Regulating personal information processing to protect privacy in the face of strong threats occurs at many jurisdictional levels. Recent efforts among data protection authorities (DPAs) have emphasised the need for transborder collaboration in enforcement and other tasks, and they have organised themselves to undertake this work. Network and group formation and activity among DPAs has increased at global and subglobal levels, aimed at concerting regulatory practices and principles as well as at developing institutionalised infrastructures for greater continuity and effectiveness. This article identifies and describes the many cross-cutting associations through which this activity takes place at the subglobal level as they interact with wider global efforts in this field, and briefly assesses the prospects for further development.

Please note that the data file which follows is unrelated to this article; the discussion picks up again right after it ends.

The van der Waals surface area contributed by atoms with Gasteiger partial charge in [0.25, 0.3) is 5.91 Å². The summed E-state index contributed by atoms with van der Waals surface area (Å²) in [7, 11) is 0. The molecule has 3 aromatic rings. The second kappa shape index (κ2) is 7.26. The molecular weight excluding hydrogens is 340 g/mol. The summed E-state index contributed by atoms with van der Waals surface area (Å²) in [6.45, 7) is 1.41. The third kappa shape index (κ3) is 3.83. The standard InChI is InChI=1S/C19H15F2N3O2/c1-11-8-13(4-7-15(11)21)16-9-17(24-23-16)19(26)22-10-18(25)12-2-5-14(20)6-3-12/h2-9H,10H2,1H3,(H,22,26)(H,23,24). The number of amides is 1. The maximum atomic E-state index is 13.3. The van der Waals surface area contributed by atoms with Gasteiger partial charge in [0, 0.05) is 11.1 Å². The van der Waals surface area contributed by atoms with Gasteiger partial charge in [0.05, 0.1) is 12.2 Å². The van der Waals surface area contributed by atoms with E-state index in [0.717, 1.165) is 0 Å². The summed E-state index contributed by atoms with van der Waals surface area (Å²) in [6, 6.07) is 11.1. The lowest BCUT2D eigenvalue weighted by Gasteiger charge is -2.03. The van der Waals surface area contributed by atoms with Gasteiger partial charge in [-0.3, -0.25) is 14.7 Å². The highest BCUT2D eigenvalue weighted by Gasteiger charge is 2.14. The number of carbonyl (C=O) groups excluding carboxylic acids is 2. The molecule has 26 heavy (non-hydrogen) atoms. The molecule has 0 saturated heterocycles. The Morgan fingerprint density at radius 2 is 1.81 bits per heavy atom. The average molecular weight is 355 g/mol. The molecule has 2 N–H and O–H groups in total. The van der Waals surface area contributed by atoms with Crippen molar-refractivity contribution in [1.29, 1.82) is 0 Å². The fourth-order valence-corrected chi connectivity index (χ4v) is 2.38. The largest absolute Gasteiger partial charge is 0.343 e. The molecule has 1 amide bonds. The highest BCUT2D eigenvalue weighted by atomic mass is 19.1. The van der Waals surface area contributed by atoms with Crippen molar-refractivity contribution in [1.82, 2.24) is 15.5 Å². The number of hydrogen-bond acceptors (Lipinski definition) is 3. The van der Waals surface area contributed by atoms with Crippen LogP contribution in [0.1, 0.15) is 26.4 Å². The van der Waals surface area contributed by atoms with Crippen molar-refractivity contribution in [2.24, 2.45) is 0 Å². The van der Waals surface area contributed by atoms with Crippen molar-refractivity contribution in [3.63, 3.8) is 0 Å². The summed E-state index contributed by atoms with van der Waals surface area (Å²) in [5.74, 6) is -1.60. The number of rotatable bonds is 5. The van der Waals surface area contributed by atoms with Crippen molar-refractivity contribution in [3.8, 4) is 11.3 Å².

Global threats to information privacy should be mitigated by the further development of institutions and instruments for data protection at the global level.
Subglobal developments in data protection will remain important to this, in providing arenas for practical cooperation among data protection authorities, and should be encouraged.
Organisational development beyond current networks and groups at both global and subglobal levels will require permanent institutional machinery and resources.
The value of regulation beyond individual jurisdictional boundaries will depend on achievements more than on the further promulgation of resolutions and declarations, although the latter can be instrumental for the former.